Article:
South Africa’s Rand Slumps to 2 1/2-Month Low on U.S. Rate Bets

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The rand slumped to a 2 1/2-month low against the dollar as U.S. data bolstered speculation the economy is strong enough for the Federal Reserve to start raising interest rates.

The rand declined as much as 1.1 percent, and traded 1 percent down at 12.2752 per dollar by 5 p.m. in Johannesburg. A close at that level would be the weakest since March 19.

The dollar strengthened against 23 of 24 emerging-nation currencies monitored by Bloomberg after a report showed U.S. manufacturing grew more than forecast in May. The currencies are also under pressure as Greece struggles to seal a bailout accord with the International Monetary Fund, damping demand for higher-risk assets.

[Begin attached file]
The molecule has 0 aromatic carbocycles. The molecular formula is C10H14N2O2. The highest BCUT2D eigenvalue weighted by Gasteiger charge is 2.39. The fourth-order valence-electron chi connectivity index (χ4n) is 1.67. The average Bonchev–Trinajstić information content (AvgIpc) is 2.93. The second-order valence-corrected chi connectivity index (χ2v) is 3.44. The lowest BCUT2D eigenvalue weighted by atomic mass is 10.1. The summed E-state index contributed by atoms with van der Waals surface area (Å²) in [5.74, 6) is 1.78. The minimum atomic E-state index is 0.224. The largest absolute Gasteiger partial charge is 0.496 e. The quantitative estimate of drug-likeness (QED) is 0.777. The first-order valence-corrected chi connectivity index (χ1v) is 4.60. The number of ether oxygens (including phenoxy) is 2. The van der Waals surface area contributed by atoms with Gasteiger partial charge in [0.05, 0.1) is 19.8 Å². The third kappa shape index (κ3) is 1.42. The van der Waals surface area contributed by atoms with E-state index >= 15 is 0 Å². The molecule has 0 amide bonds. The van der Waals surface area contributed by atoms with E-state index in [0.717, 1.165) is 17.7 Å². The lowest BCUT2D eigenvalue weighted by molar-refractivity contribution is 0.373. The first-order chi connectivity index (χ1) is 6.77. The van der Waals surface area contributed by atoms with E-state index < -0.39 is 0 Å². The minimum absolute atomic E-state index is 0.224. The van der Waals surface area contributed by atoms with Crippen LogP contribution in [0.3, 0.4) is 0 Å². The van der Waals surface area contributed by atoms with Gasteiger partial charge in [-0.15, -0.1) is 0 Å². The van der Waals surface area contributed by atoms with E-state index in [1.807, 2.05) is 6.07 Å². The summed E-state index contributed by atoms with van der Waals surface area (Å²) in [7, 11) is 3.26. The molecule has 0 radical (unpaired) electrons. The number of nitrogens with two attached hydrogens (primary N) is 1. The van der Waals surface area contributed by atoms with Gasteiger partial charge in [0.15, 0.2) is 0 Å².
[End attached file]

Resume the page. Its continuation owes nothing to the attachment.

“The imminent Fed hike remains the key structural risk” for the rand, Mohammed Nalla, head of strategic research at Nedbank Group Ltd. in Johannesburg, said in a note. “Should the dollar build a new bull phase, the ramifications for the rand and other emerging-market currencies remain dire.”

Foreign net purchases of South African bonds dwindled to 128 million rand ($10.4 million) in May, from 15.2 billion rand in April, according to Johannesburg Stock Exchange data. South Africa relies on portfolio inflows to bolster its current-account deficit, set to average 4.5 percent of gross domestic product in 2015, according to the median of 17 estimates in a Bloomberg survey.

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